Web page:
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Williams v. Saul

United States District Court, E.D. Tennessee, Knoxville

July 8, 2019

KENNETH RAY WILLIAMS, Plaintiff,
v.
ANDREW M. SAUL, [1] Acting Commissioner of Social Security, Defendant.

          MEMORANDUM OPINION

          DEBRA C. POPLIN, UNITED STATES MAGISTRATE JUDGE

         This case is before the undersigned pursuant to 28 U.S.C. § 636(b), Rule 73 of the Federal Rules of Civil Procedure, and the consent of the parties [Doc. 12]. Now before the Court is Plaintiff's Motion for Judgment on the Pleadings and Memorandum in Support [Docs. 13 & 14] and Defendant's Motion for Summary Judgment and Memorandum in Support [Docs. 15 & 16]. Kenneth Ray Williams (“Plaintiff”) seeks judicial review of the decision of the Administrative Law Judge (“the ALJ”), the final decision of Defendant Nancy A. Berryhill (“the Commissioner”). For the reasons that follow, the Court will DENY Plaintiff's motion and GRANT the Commissioner's motion.

         I. PROCEDURAL HISTORY

         On May 4, 2015, Plaintiff filed an application for disability insurance benefits pursuant to Title II of the Social Security Act, 42 U.S.C. §§ 401 et seq., claiming a period of disability that began on November 7, 2014. [Tr. 14, 136-38]. After his application was denied initially and upon reconsideration, Plaintiff requested a hearing before an ALJ. [Tr. 86]. A hearing was held on August 24, 2016. [Tr. 32-53]. On September 29, 2016, the ALJ found that Plaintiff was not disabled. [Tr. 14-23]. The Appeals Council denied Plaintiff's request for review on September 29, 2017 [Tr. 2-6], making the ALJ's decision the final decision of the Commissioner.

         Having exhausted his administrative remedies, Plaintiff filed a Complaint with this Court on October 25, 2017, seeking judicial review of the Commissioner's final decision under Section 405(g) of the Social Security Act. [Doc. 1]. The parties have filed competing dispositive motions, and this matter is now ripe for adjudication.

         II. ALJ FINDINGS

         The ALJ made the following findings:

1. The claimant meets the insured status requirements of the Social Security Act through June 30, 2019.
2. The claimant has not engaged in substantial gainful activity since November 7, 2014, the alleged onset date (20 CFR 404.1571 et seq.).
3. The claimant has the following severe impairments: osteoarthrosis and allied disorders (20 CFR 404.1520(c)).
4. The claimant does not have an impairment or combination of impairments that meets or medically equals the severity of one of the listed impairments in 20 CFR Part 404, Subpart P, Appendix 1 (20 CFR 404.1520(d), 404.1525, 404.1526).
5. After careful consideration of the entire record, the undersigned finds that the claimant has the residual functional capacity to lift and carry (including upward pulling) fifty pounds occasionally and twenty-five pounds frequently. He can stand, walk, and sit (with normal breaks) about six hours each in an eight hour day. He can perform unlimited pushing/pulling (including hand/foot controls) within his exertional limitations. He can perform frequent postural activities. He has no manipulative, visual, communicative or environmental limitations.
6. The claimant is unable to perform any past relevant work (20 CFR 404.1565).
7. The claimant was born on July 19, 1955 and was 59 years old, which is defined as an individual of “advanced age” on the alleged disability onset date. The claimant subsequently changed age category to “closely approaching retirement age” (20 CFR 404.1563).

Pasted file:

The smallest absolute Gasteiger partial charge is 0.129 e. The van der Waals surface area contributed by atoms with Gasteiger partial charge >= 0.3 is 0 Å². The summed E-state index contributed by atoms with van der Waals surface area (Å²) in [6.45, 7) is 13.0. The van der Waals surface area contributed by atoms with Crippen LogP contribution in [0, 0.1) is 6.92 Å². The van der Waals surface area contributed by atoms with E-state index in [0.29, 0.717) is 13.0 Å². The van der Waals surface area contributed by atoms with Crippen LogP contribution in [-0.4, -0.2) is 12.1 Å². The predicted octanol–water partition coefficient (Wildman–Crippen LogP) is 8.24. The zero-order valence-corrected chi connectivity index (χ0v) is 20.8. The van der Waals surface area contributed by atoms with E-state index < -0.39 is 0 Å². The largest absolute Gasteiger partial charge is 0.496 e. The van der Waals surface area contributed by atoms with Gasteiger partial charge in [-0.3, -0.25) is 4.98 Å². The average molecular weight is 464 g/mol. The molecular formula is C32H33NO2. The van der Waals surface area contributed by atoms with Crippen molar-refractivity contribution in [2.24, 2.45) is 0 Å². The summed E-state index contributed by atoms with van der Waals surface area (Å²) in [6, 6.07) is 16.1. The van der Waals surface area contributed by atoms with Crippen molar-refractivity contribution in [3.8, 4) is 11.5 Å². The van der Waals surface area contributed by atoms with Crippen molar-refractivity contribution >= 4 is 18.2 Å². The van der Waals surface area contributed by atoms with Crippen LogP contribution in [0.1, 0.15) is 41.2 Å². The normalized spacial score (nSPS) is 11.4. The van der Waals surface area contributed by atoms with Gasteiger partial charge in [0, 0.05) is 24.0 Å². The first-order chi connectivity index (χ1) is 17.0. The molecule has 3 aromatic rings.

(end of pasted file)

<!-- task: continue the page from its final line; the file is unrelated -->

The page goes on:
8. The claimant has a “limited” education and is able to communicate in English (20 CFR 404.1564).
9. Transferability of job skills is not material to the determination of disability because using the Medical-Vocational Rules as a framework supports a finding that the claimant is “not disabled, ” whether or not the claimant has transferable job skills (See SSR 82-41 and 20 CFR Part 404, Subpart P, Appendix 2).
10. Considering the claimant's age, education, work experience, and residual functional capacity, there are jobs that exist in significant numbers in the national economy that the claimant can perform (20 CFR 404.1569 and 404.1569(a)).
11. The claimant has not been under a disability, as defined in the Social Security Act, from November 7, 2014, through the date of this decision (20 CFR 404.1520(g)).

[Tr. 16-23].

         III. STANDARD OF REVIEW

         When reviewing the Commissioner's determination of whether an individual is disabled pursuant to 42 U.S.C. § 405(g), the Court is limited to determining whether the ALJ's decision was reached through application of the correct legal standards and in accordance with the procedure mandated by the regulations and rulings promulgated by the Commissioner, and whether the ALJ's findings are supported by substantial evidence. Blakley v. Comm'r of Soc. Sec., 581 F.3d 399, 405 (6th Cir. 2009) (citation omitted); Wilson v. Comm'r of Soc. Sec., 378 F.3d 541, 544 (6th Cir. 2004).

         Substantial evidence is “more than a scintilla of evidence but less than a preponderance; it is such relevant evidence as a reasonable mind might accept as adequate to support a conclusion.” Cutlip v. Sec'y of Health & Human Servs., 25 F.3d 284, 286 (6th Cir. 1994) (citations omitted). It is immaterial whether the record may also possess substantial evidence to support a different conclusion from that reached by the ALJ, or whether the reviewing judge may have decided the case differently. Crisp v. Sec'y of Health & Human Servs., 790 F.2d 450, 453 n.4 (6th Cir. 1986). The substantial evidence standard is intended to create a “‘zone of choice' within which the Commissioner can act, without the fear of court interference.” Buxton v. Halter, 246 F.3d 762, 773 (6th Cir. 2001) (quoting Mullen v. Bowen, 800 F.2d 535, 545 (6th Cir. ...


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